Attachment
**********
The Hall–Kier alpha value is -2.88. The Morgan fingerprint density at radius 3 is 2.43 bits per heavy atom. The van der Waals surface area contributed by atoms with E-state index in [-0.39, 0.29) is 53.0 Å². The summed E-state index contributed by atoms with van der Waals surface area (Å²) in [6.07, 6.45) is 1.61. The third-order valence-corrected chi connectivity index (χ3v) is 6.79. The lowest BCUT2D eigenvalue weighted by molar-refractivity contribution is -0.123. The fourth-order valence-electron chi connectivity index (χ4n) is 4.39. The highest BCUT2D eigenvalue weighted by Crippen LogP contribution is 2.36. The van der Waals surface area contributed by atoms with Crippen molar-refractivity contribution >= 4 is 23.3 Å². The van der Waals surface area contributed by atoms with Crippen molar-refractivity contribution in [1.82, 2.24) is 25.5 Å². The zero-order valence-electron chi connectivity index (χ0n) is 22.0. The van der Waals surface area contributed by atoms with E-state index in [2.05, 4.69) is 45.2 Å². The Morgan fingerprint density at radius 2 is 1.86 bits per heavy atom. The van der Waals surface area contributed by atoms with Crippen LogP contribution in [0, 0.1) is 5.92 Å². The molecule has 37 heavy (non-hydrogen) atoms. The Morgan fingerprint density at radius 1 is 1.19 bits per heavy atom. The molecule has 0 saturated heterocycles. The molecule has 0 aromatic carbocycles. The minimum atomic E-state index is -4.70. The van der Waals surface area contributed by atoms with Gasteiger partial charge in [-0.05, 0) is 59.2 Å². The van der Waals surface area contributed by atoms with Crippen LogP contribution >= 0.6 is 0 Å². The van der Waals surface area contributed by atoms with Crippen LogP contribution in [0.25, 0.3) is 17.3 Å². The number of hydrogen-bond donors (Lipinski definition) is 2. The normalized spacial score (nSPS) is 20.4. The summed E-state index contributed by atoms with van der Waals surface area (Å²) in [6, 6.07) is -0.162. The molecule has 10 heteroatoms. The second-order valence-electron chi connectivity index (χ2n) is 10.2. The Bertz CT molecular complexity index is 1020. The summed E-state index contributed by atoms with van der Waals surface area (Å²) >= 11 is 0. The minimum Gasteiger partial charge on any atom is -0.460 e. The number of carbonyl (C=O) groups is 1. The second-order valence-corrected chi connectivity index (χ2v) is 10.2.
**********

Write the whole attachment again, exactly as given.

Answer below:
The Hall–Kier alpha value is -2.88. The Morgan fingerprint density at radius 3 is 2.43 bits per heavy atom. The van der Waals surface area contributed by atoms with E-state index in [-0.39, 0.29) is 53.0 Å². The summed E-state index contributed by atoms with van der Waals surface area (Å²) in [6.07, 6.45) is 1.61. The third-order valence-corrected chi connectivity index (χ3v) is 6.79. The lowest BCUT2D eigenvalue weighted by molar-refractivity contribution is -0.123. The fourth-order valence-electron chi connectivity index (χ4n) is 4.39. The highest BCUT2D eigenvalue weighted by Crippen LogP contribution is 2.36. The van der Waals surface area contributed by atoms with Crippen molar-refractivity contribution >= 4 is 23.3 Å². The van der Waals surface area contributed by atoms with Crippen molar-refractivity contribution in [1.82, 2.24) is 25.5 Å². The zero-order valence-electron chi connectivity index (χ0n) is 22.0. The van der Waals surface area contributed by atoms with E-state index in [2.05, 4.69) is 45.2 Å². The Morgan fingerprint density at radius 2 is 1.86 bits per heavy atom. The van der Waals surface area contributed by atoms with Crippen LogP contribution in [0, 0.1) is 5.92 Å². The molecule has 37 heavy (non-hydrogen) atoms. The Morgan fingerprint density at radius 1 is 1.19 bits per heavy atom. The molecule has 0 saturated heterocycles. The molecule has 0 aromatic carbocycles. The minimum atomic E-state index is -4.70. The van der Waals surface area contributed by atoms with Gasteiger partial charge in [-0.05, 0) is 59.2 Å². The van der Waals surface area contributed by atoms with Crippen LogP contribution >= 0.6 is 0 Å². The van der Waals surface area contributed by atoms with Crippen LogP contribution in [0.25, 0.3) is 17.3 Å². The number of hydrogen-bond donors (Lipinski definition) is 2. The normalized spacial score (nSPS) is 20.4. The summed E-state index contributed by atoms with van der Waals surface area (Å²) in [6, 6.07) is -0.162. The molecule has 10 heteroatoms. The second-order valence-electron chi connectivity index (χ2n) is 10.2. The Bertz CT molecular complexity index is 1020. The summed E-state index contributed by atoms with van der Waals surface area (Å²) >= 11 is 0. The minimum Gasteiger partial charge on any atom is -0.460 e. The number of carbonyl (C=O) groups is 1. The second-order valence-corrected chi connectivity index (χ2v) is 10.2.